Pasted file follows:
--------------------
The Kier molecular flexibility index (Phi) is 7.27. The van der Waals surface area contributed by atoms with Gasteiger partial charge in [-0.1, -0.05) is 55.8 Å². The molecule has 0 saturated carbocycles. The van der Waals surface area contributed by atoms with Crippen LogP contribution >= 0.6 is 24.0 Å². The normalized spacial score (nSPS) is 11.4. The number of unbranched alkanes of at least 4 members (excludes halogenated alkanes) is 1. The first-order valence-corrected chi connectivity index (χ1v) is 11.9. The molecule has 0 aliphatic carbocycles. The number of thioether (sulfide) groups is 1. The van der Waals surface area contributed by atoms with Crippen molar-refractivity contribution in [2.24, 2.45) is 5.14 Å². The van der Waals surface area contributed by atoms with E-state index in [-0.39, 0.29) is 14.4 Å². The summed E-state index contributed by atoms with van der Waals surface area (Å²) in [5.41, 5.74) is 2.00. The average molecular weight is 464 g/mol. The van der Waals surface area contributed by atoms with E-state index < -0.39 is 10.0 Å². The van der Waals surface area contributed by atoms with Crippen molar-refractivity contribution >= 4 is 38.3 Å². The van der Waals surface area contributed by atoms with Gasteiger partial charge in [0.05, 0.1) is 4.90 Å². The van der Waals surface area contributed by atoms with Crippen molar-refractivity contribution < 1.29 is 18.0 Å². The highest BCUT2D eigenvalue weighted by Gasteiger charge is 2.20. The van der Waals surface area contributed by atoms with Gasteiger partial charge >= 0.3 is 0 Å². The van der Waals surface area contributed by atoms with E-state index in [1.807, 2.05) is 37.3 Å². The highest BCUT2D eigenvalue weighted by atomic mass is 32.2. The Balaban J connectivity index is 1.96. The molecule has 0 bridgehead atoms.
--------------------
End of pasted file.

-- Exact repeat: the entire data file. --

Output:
The Kier molecular flexibility index (Phi) is 7.27. The van der Waals surface area contributed by atoms with Gasteiger partial charge in [-0.1, -0.05) is 55.8 Å². The molecule has 0 saturated carbocycles. The van der Waals surface area contributed by atoms with Crippen LogP contribution >= 0.6 is 24.0 Å². The normalized spacial score (nSPS) is 11.4. The number of unbranched alkanes of at least 4 members (excludes halogenated alkanes) is 1. The first-order valence-corrected chi connectivity index (χ1v) is 11.9. The molecule has 0 aliphatic carbocycles. The number of thioether (sulfide) groups is 1. The van der Waals surface area contributed by atoms with Crippen molar-refractivity contribution in [2.24, 2.45) is 5.14 Å². The van der Waals surface area contributed by atoms with E-state index in [-0.39, 0.29) is 14.4 Å². The summed E-state index contributed by atoms with van der Waals surface area (Å²) in [5.41, 5.74) is 2.00. The average molecular weight is 464 g/mol. The van der Waals surface area contributed by atoms with E-state index < -0.39 is 10.0 Å². The van der Waals surface area contributed by atoms with Crippen molar-refractivity contribution >= 4 is 38.3 Å². The van der Waals surface area contributed by atoms with Gasteiger partial charge in [0.05, 0.1) is 4.90 Å². The van der Waals surface area contributed by atoms with Crippen molar-refractivity contribution < 1.29 is 18.0 Å². The highest BCUT2D eigenvalue weighted by Gasteiger charge is 2.20. The van der Waals surface area contributed by atoms with Gasteiger partial charge >= 0.3 is 0 Å². The van der Waals surface area contributed by atoms with E-state index in [1.807, 2.05) is 37.3 Å². The highest BCUT2D eigenvalue weighted by atomic mass is 32.2. The Balaban J connectivity index is 1.96. The molecule has 0 bridgehead atoms.